The Reserve Bank in synchronized effort with Union government can print more money and use available monetary policy tools to provide greater liquidity to institutions like NHFC, along with the creation of a direct credit-channel through commercial banks to help most affected small-medium-large scale businesses across sectors (tourism, aviation, FMCG etc.).
This can enable most affected firms to not let go of contract workers in weeks to come and later restore supply-capacity once the sudden-stop effect on business (imposed from the current lockdown) gets off. This will also help calm the debt and equity financial markets (currently tanking).
Fiscal support measures for affected companies could include an exemption from goods and services tax and direct tax payments for at least the next 1-2 years.
A lockdown-dependent pandemic response reflects an action-plan that is out of context to India’s existing social and economic realities. Unlike developed, organized economies, where lockdowns can be managed over longer periods by ensuring transfers to people’s accounts-and firms, India has more than 90 per cent of its workforce in areas of unorganised, informal sector.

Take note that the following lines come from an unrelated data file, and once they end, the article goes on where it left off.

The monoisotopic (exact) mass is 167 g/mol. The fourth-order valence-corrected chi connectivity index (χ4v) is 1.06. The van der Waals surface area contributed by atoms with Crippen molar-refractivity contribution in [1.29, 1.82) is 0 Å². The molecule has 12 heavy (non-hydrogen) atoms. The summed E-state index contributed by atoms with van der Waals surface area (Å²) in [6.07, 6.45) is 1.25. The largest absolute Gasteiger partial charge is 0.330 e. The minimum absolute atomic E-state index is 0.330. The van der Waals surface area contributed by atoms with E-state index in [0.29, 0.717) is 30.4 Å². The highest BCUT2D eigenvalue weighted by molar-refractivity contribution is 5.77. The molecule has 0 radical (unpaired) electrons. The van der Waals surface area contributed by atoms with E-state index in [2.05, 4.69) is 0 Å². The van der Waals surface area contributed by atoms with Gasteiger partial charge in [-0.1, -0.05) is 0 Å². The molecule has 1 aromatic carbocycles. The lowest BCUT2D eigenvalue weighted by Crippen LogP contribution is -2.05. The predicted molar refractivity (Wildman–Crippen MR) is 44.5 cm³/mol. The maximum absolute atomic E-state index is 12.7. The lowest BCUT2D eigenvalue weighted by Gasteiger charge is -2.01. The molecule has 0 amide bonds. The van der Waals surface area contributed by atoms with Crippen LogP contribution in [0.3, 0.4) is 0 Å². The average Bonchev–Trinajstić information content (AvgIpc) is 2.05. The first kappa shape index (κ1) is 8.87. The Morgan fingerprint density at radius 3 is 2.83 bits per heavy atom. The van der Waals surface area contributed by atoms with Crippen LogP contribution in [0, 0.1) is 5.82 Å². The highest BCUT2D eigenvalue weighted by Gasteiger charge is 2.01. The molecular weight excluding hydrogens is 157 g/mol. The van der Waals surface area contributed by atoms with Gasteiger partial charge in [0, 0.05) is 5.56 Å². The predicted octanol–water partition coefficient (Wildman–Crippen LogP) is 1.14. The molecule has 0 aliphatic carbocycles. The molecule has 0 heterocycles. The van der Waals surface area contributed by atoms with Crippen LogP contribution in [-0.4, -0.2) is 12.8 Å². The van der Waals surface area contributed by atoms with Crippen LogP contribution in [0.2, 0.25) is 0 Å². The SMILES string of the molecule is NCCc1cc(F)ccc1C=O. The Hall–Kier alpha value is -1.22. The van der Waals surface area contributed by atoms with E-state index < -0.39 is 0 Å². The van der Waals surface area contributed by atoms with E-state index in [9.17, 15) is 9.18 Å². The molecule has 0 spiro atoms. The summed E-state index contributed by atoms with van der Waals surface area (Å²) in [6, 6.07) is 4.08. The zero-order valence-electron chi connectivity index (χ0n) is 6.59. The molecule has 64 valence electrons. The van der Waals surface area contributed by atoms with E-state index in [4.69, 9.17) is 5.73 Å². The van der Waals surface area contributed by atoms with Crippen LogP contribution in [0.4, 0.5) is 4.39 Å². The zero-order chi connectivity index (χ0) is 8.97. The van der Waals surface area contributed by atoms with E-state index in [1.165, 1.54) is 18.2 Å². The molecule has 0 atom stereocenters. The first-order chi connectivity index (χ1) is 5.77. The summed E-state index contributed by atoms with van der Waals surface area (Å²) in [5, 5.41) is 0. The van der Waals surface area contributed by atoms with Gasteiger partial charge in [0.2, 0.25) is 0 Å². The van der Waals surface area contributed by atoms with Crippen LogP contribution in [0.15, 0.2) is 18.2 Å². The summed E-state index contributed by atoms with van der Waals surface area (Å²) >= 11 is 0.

A laissez-faire economic response of letting things be, as seen so far, may just make India enter into a long cycle of a great depression, that, in both, scale and form would be far worse than the Great Depression experienced by the US and Europe in late 1920s and early 1930s.
Deepanshu Mohan is Associate Professor and Director, Centre for New Economics Studies, O.P. Jindal Global University. Ayona Bhattacharjee is an Assistant Professor at International Management Institute (IMI), New Delhi. Views are personal.